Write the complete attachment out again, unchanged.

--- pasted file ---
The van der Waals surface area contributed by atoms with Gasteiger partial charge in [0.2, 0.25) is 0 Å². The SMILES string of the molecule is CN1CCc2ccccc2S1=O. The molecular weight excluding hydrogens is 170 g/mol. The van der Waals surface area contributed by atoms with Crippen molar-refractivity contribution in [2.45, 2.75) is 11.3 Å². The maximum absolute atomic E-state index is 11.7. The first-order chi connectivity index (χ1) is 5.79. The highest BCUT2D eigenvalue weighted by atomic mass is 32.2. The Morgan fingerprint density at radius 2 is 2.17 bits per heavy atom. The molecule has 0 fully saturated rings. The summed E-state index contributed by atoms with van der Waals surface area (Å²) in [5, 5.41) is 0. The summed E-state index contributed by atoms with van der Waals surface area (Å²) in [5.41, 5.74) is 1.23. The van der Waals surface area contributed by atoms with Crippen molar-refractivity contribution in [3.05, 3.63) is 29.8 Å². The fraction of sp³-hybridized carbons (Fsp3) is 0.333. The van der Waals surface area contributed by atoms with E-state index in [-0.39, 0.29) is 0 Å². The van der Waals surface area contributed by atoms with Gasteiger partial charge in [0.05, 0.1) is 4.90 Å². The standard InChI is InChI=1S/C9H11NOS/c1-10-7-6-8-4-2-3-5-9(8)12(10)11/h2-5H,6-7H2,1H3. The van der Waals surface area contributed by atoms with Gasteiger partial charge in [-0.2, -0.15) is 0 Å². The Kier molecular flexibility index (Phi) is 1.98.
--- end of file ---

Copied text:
The van der Waals surface area contributed by atoms with Gasteiger partial charge in [0.2, 0.25) is 0 Å². The SMILES string of the molecule is CN1CCc2ccccc2S1=O. The molecular weight excluding hydrogens is 170 g/mol. The van der Waals surface area contributed by atoms with Crippen molar-refractivity contribution in [2.45, 2.75) is 11.3 Å². The maximum absolute atomic E-state index is 11.7. The first-order chi connectivity index (χ1) is 5.79. The highest BCUT2D eigenvalue weighted by atomic mass is 32.2. The Morgan fingerprint density at radius 2 is 2.17 bits per heavy atom. The molecule has 0 fully saturated rings. The summed E-state index contributed by atoms with van der Waals surface area (Å²) in [5, 5.41) is 0. The summed E-state index contributed by atoms with van der Waals surface area (Å²) in [5.41, 5.74) is 1.23. The van der Waals surface area contributed by atoms with Crippen molar-refractivity contribution in [3.05, 3.63) is 29.8 Å². The fraction of sp³-hybridized carbons (Fsp3) is 0.333. The van der Waals surface area contributed by atoms with E-state index in [-0.39, 0.29) is 0 Å². The van der Waals surface area contributed by atoms with Gasteiger partial charge in [0.05, 0.1) is 4.90 Å². The standard InChI is InChI=1S/C9H11NOS/c1-10-7-6-8-4-2-3-5-9(8)12(10)11/h2-5H,6-7H2,1H3. The van der Waals surface area contributed by atoms with Gasteiger partial charge in [-0.2, -0.15) is 0 Å². The Kier molecular flexibility index (Phi) is 1.98.